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West Neighborhoods
Newsmaker: Mel Weinstein / Kennedy politico worked his way up

Monday, September 30, 2002

By Mike Bucsko, Post-Gazette Staff Writer

During the 1999 primary election, a Kennedy woman exchanged words with township tax collector Mel Weinstein at a polling place, calling him a vulgar name.

A few days later, Bonnie Parent received a summons in the mail from Kennedy police charging her with disorderly conduct and harassment. Weinstein admitted during a hearing a couple of months later that the criminal complaint was filed at his direction.

A district justice who heard the testimony of Weinstein and others decided no law had been broken and dropped the charges.

But to Parent and others, the incident reinforced the perception that Weinstein, a Democrat in an overwhelmingly Democratic community, was a force to be reckoned with.

That perception was underscored recently in a report commissioned by the Allegheny County Board of Elections. Based on an investigation by Republican attorney Robert W. Oswiany, it said a handwriting analysis showed that Weinstein completed 28 absentee ballots for municipal races in the 1997 general election.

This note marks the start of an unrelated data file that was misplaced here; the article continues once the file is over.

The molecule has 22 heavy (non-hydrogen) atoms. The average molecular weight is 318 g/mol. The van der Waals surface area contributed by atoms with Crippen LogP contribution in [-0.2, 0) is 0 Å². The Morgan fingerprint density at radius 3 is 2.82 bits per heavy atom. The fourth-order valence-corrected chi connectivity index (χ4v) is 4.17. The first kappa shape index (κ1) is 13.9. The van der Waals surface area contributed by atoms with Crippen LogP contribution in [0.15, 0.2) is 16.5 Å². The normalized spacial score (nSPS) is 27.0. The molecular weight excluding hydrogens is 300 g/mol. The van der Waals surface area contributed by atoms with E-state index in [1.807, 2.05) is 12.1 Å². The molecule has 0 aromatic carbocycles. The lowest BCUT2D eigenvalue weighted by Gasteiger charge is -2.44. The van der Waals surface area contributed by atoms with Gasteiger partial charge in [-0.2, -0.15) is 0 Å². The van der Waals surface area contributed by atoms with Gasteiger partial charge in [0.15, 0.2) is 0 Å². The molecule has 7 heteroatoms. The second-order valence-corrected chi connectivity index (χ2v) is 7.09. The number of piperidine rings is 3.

Parent is among a group of Kennedy residents who have charged for several years that Weinstein was behind other election irregularities and shenanigans in township operations. The group, the Kennedy Township Committee for Community Awareness, has been stymied in attempts to review public records and forced to sue the township for access.

The FBI, at the direction of the U.S. attorney's office, began an investigation earlier this year of the voter fraud allegations.

The elections board sent its report to Allegheny County District Attorney Stephen A. Zappala Jr., a former Kennedy solicitor, for further investigation.

Weinstein, 63, has declined to comment on the voter fraud allegations. Last week, he declined again to be interviewed when reached at his office in the basement of the Kennedy municipal building.

His son, Allegheny County Treasurer John Weinstein, has come to his father's defense in interviews and letters.